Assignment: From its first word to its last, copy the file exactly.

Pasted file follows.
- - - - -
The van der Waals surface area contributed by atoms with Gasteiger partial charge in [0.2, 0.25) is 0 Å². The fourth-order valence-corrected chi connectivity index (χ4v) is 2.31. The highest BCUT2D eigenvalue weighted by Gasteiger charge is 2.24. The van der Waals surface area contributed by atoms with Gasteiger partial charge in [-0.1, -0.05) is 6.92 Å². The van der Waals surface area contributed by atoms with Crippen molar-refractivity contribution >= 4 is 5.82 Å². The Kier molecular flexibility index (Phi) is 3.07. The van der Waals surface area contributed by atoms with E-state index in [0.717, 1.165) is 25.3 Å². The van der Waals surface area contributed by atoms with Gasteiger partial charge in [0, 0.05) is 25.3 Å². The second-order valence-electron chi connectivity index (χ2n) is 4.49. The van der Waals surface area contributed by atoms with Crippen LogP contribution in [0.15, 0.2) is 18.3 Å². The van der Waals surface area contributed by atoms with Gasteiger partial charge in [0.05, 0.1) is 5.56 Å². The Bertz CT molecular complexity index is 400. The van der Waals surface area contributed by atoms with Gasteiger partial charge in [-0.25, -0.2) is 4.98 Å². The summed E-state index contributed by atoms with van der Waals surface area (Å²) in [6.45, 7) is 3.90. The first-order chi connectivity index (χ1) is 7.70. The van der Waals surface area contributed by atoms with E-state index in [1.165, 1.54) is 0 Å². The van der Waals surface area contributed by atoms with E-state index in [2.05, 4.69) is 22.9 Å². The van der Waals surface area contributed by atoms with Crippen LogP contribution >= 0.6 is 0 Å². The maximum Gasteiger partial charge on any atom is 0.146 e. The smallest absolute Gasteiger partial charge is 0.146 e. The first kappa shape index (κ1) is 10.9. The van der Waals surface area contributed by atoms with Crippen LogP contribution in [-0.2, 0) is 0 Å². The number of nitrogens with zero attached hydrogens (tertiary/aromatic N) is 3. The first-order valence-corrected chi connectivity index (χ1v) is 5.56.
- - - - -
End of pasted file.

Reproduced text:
The van der Waals surface area contributed by atoms with Gasteiger partial charge in [0.2, 0.25) is 0 Å². The fourth-order valence-corrected chi connectivity index (χ4v) is 2.31. The highest BCUT2D eigenvalue weighted by Gasteiger charge is 2.24. The van der Waals surface area contributed by atoms with Gasteiger partial charge in [-0.1, -0.05) is 6.92 Å². The van der Waals surface area contributed by atoms with Crippen molar-refractivity contribution >= 4 is 5.82 Å². The Kier molecular flexibility index (Phi) is 3.07. The van der Waals surface area contributed by atoms with E-state index in [0.717, 1.165) is 25.3 Å². The van der Waals surface area contributed by atoms with Gasteiger partial charge in [0, 0.05) is 25.3 Å². The second-order valence-electron chi connectivity index (χ2n) is 4.49. The van der Waals surface area contributed by atoms with Crippen LogP contribution in [0.15, 0.2) is 18.3 Å². The van der Waals surface area contributed by atoms with Gasteiger partial charge in [0.05, 0.1) is 5.56 Å². The Bertz CT molecular complexity index is 400. The van der Waals surface area contributed by atoms with Gasteiger partial charge in [-0.25, -0.2) is 4.98 Å². The summed E-state index contributed by atoms with van der Waals surface area (Å²) in [6.45, 7) is 3.90. The first-order chi connectivity index (χ1) is 7.70. The van der Waals surface area contributed by atoms with E-state index in [1.165, 1.54) is 0 Å². The van der Waals surface area contributed by atoms with E-state index in [2.05, 4.69) is 22.9 Å². The van der Waals surface area contributed by atoms with Crippen LogP contribution >= 0.6 is 0 Å². The maximum Gasteiger partial charge on any atom is 0.146 e. The smallest absolute Gasteiger partial charge is 0.146 e. The first kappa shape index (κ1) is 10.9. The van der Waals surface area contributed by atoms with Crippen LogP contribution in [-0.2, 0) is 0 Å². The number of nitrogens with zero attached hydrogens (tertiary/aromatic N) is 3. The first-order valence-corrected chi connectivity index (χ1v) is 5.56.